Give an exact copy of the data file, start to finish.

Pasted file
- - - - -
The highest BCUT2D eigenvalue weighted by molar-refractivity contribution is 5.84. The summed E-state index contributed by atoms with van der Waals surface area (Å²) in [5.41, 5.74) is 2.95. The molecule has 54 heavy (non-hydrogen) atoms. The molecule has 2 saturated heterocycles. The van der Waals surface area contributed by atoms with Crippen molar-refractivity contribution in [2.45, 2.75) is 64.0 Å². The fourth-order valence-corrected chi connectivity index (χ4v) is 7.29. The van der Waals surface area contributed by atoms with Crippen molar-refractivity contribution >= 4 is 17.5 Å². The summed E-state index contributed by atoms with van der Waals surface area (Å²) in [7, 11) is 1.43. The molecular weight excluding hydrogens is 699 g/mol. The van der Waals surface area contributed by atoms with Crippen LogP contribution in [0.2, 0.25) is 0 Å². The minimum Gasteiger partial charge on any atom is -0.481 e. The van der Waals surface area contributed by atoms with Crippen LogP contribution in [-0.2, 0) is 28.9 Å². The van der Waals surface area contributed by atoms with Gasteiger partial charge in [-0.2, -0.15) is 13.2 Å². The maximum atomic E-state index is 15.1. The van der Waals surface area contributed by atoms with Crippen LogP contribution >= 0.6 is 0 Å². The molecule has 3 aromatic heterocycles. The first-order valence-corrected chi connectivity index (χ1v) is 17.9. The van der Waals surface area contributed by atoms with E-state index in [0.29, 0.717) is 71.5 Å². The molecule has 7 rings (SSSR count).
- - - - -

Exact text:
The highest BCUT2D eigenvalue weighted by molar-refractivity contribution is 5.84. The summed E-state index contributed by atoms with van der Waals surface area (Å²) in [5.41, 5.74) is 2.95. The molecule has 54 heavy (non-hydrogen) atoms. The molecule has 2 saturated heterocycles. The van der Waals surface area contributed by atoms with Crippen molar-refractivity contribution in [2.45, 2.75) is 64.0 Å². The fourth-order valence-corrected chi connectivity index (χ4v) is 7.29. The van der Waals surface area contributed by atoms with Crippen molar-refractivity contribution >= 4 is 17.5 Å². The summed E-state index contributed by atoms with van der Waals surface area (Å²) in [7, 11) is 1.43. The molecular weight excluding hydrogens is 699 g/mol. The van der Waals surface area contributed by atoms with Crippen LogP contribution in [0.2, 0.25) is 0 Å². The minimum Gasteiger partial charge on any atom is -0.481 e. The van der Waals surface area contributed by atoms with Crippen LogP contribution in [-0.2, 0) is 28.9 Å². The van der Waals surface area contributed by atoms with Gasteiger partial charge in [-0.2, -0.15) is 13.2 Å². The maximum atomic E-state index is 15.1. The van der Waals surface area contributed by atoms with Crippen LogP contribution >= 0.6 is 0 Å². The molecule has 3 aromatic heterocycles. The first-order valence-corrected chi connectivity index (χ1v) is 17.9. The van der Waals surface area contributed by atoms with E-state index in [0.29, 0.717) is 71.5 Å². The molecule has 7 rings (SSSR count).